The Foxes by Franz Marc is predicted to break records when it goes up for sale at auction in March, according to Christie’s in London.
The Foxes, a poignant expressionist painting by German painter Franz Marc, was sold under duress by German-Jewish collected Kurt Grawi before he and his family fled Nazi Germany. After the war, the painting was given to the Kunstpalast Museum in Düsseldorf, who just last year returned it it to Grawi’s descendants.
Marc was a stunning painter, but he died at only 36 in the trenches of World War One, leaving behind a small body of work. Only 45 paintings by him survive, and only four are in private collections. The Foxes is widely considered to be one of his best works, a cubist study of two intertwined foxes, a blaze of red against greens.
“It’ll be an amazing moment for the art world because Franz Marc’s important pictures are incredibly rare,” Jussi Pylkkänen, Christie’s global president, told Reuters as the artwork was put on display.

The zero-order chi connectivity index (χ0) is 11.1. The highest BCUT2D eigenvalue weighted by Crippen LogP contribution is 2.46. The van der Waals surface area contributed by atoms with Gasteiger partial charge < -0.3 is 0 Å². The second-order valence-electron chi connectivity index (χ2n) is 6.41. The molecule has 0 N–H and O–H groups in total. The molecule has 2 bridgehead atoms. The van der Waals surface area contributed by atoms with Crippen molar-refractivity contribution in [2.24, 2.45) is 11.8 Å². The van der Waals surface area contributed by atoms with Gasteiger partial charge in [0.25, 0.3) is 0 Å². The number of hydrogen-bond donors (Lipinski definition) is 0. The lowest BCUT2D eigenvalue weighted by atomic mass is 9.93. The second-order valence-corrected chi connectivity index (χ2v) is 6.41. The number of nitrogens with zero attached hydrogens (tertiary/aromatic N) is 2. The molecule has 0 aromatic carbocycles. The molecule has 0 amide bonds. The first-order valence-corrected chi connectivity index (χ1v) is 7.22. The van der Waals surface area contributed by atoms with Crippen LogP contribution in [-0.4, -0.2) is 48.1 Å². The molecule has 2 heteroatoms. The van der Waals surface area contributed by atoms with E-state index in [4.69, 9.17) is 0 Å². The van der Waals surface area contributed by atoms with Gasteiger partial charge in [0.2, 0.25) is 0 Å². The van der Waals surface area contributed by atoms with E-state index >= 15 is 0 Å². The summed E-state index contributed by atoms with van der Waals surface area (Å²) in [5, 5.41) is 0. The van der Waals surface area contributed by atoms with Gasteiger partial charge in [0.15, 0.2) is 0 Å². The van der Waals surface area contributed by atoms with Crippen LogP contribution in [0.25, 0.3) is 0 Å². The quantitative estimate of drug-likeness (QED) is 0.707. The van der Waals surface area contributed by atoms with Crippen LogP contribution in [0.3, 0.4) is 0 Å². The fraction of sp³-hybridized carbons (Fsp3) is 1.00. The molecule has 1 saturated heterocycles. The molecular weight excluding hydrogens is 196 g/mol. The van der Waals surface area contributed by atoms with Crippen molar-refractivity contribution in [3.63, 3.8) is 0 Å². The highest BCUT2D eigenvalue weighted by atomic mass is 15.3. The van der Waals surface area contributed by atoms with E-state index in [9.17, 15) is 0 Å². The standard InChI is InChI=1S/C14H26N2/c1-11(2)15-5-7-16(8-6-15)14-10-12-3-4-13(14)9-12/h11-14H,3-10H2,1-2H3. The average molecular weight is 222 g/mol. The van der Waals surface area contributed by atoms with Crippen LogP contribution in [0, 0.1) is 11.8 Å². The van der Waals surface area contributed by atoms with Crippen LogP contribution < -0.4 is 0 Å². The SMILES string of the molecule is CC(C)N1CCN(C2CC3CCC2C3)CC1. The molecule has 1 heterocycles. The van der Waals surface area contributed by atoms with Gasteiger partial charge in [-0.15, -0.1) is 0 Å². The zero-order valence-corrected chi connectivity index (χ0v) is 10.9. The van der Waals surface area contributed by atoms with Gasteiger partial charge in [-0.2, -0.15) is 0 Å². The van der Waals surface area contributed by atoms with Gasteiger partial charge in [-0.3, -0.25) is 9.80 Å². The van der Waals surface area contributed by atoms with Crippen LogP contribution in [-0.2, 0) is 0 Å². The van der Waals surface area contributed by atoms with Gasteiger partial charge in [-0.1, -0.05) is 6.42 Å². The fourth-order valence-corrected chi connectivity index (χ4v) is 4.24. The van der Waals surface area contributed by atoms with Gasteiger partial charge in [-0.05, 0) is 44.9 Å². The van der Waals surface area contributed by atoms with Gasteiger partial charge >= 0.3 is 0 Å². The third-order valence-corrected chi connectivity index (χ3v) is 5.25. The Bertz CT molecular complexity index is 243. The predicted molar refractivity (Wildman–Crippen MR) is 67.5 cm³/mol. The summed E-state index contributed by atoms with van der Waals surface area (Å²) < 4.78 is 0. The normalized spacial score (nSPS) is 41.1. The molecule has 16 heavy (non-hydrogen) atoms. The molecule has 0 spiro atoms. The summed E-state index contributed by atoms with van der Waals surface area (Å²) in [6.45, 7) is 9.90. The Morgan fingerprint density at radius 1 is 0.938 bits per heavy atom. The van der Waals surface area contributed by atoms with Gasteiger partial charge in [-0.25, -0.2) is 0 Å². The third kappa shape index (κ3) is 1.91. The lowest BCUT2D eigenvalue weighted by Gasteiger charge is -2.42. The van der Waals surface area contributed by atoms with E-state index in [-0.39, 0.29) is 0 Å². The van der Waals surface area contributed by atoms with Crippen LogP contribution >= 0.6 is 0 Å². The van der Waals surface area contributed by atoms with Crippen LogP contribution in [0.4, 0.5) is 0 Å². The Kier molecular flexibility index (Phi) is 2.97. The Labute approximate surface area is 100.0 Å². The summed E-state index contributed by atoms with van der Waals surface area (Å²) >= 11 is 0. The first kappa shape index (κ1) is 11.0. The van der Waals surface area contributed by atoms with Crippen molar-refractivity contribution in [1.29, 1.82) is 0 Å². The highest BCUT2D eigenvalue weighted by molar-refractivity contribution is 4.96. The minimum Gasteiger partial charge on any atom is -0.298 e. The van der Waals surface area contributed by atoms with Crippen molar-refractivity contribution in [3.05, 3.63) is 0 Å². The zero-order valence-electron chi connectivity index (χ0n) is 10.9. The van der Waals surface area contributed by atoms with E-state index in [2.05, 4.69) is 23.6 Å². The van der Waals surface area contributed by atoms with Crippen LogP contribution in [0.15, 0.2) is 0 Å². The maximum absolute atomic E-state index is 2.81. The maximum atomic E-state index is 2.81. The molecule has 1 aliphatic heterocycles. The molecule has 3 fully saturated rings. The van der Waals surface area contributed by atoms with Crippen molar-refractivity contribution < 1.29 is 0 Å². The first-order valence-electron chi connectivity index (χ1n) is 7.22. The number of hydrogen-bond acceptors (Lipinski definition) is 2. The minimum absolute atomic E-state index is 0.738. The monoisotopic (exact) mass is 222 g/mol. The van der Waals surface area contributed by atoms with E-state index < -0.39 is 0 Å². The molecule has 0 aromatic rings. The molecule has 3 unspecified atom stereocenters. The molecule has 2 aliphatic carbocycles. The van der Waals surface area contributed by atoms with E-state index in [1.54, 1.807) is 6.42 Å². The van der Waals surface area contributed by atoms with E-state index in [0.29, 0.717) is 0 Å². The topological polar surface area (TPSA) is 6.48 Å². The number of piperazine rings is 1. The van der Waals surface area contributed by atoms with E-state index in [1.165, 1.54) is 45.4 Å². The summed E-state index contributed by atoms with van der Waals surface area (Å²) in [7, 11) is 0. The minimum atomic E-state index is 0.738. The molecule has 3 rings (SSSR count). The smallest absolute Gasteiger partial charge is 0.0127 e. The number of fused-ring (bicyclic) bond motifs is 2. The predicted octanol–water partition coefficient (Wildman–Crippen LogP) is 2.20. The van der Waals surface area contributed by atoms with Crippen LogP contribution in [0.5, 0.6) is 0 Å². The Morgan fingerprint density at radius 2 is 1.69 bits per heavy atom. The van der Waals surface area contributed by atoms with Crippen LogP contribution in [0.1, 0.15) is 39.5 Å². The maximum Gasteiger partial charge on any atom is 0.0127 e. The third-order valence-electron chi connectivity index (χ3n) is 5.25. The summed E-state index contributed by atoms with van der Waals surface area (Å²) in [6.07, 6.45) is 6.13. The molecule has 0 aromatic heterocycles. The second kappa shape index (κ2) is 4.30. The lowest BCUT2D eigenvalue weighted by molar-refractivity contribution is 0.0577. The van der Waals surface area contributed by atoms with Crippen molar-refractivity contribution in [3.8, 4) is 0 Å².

“The picture was restituted [sic] to the family last year after a long process, and they had already made the decision that when they got it back, that it would be put onto the open market for the next great collector to have the opportunity to own it,” Pylkkänen said. “This is a masterpiece that has been on show in a museum in Germany since 1962, so it really is a moment which several generations of collectors have been waiting for.”
The painting is predicted to auction for around 35 million pounds, or $47 million, the highest yet price tag on a Marc painting. It will tour in Hong Kong and New York in February before the auction in London, and will be the centrepiece of Christie’s 2022 international season.
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